It is for practical reasons. Grass-cutting machines do not fit between graves with kerbstones, and strimmers can damage monuments. Hand trimming is impractical in a large churchyard. The upkeep of churchyards is hard work and time-consuming. Although some individual graves are lovingly cared for by the family of the deceased, many are not. The bulk of the work is carried out by volunteers who are retired. These days churches can no longer afford to pay someone to care for the churchyard: burial fees barely cover the cost of the repair and maintenance of equipment.

What is monuments, kerbs, ornaments or inscriptions are introduced without permission?

The Chancellor has the legal power to order the removal of any item introduced without permission, or which does not comply with the conditions set out in the permission form, which is signed by the person applying for the monument or inscription.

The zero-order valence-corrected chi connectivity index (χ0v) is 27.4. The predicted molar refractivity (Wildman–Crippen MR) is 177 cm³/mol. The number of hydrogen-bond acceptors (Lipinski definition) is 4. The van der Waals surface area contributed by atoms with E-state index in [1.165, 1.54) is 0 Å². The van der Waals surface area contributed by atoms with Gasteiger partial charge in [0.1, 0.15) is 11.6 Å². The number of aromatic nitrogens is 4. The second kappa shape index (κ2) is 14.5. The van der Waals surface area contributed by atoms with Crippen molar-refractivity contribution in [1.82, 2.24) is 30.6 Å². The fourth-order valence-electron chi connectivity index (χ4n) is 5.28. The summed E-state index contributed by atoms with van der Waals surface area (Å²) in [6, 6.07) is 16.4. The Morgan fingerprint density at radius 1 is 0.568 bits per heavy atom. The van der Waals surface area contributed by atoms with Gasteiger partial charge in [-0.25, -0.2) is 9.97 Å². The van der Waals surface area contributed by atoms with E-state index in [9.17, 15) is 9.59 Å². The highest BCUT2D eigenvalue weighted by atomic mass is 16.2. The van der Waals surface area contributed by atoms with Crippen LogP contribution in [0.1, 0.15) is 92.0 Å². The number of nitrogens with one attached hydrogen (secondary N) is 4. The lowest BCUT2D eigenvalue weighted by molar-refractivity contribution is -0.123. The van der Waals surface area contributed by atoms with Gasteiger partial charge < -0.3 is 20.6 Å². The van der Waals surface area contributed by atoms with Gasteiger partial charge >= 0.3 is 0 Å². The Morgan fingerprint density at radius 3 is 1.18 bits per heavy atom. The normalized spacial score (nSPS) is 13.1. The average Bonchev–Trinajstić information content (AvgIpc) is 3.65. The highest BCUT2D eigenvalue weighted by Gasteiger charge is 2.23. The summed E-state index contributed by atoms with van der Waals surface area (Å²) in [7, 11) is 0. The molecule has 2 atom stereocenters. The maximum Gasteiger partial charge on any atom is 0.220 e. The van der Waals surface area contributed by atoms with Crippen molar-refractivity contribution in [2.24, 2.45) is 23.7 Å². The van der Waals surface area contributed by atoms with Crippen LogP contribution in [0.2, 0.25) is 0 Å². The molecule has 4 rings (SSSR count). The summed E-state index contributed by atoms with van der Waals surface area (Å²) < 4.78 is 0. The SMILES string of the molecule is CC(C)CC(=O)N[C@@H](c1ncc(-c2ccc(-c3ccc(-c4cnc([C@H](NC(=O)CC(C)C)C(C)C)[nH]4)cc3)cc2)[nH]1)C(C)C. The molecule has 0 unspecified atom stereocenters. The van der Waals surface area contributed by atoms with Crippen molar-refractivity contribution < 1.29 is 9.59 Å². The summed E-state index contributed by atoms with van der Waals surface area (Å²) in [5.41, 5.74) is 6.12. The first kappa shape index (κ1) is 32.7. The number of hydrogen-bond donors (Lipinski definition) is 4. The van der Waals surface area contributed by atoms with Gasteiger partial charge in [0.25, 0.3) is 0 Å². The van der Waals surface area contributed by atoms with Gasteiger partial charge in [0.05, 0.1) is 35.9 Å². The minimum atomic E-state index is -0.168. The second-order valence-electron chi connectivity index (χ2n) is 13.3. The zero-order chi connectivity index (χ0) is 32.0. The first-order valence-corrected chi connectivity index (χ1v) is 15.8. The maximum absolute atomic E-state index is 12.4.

Any person responsible for such unlawful items may be ordered to pay the cost of removing them and the legal costs involved.

Some people have put their own edging stones, fences or wooden surrounds

These are unlawful and have to be removed. We understand that people want to make the grave look nice; however, it is inappropriate for a churchyard to resemble a garden or a park. The Chancellor expects the Vicar and Church Council to arrange the removal of unlawful items. It is not a job we like having to do, therefore we hope people will not introduce unlawful items to the graves.

Surely we have the right to the memorials we want?

There is no right to place a memorial over a grave. The Chancellor controls what type of memorials and inscriptions are appropriate for a Christian burial ground.

So what does the Chancellor allow?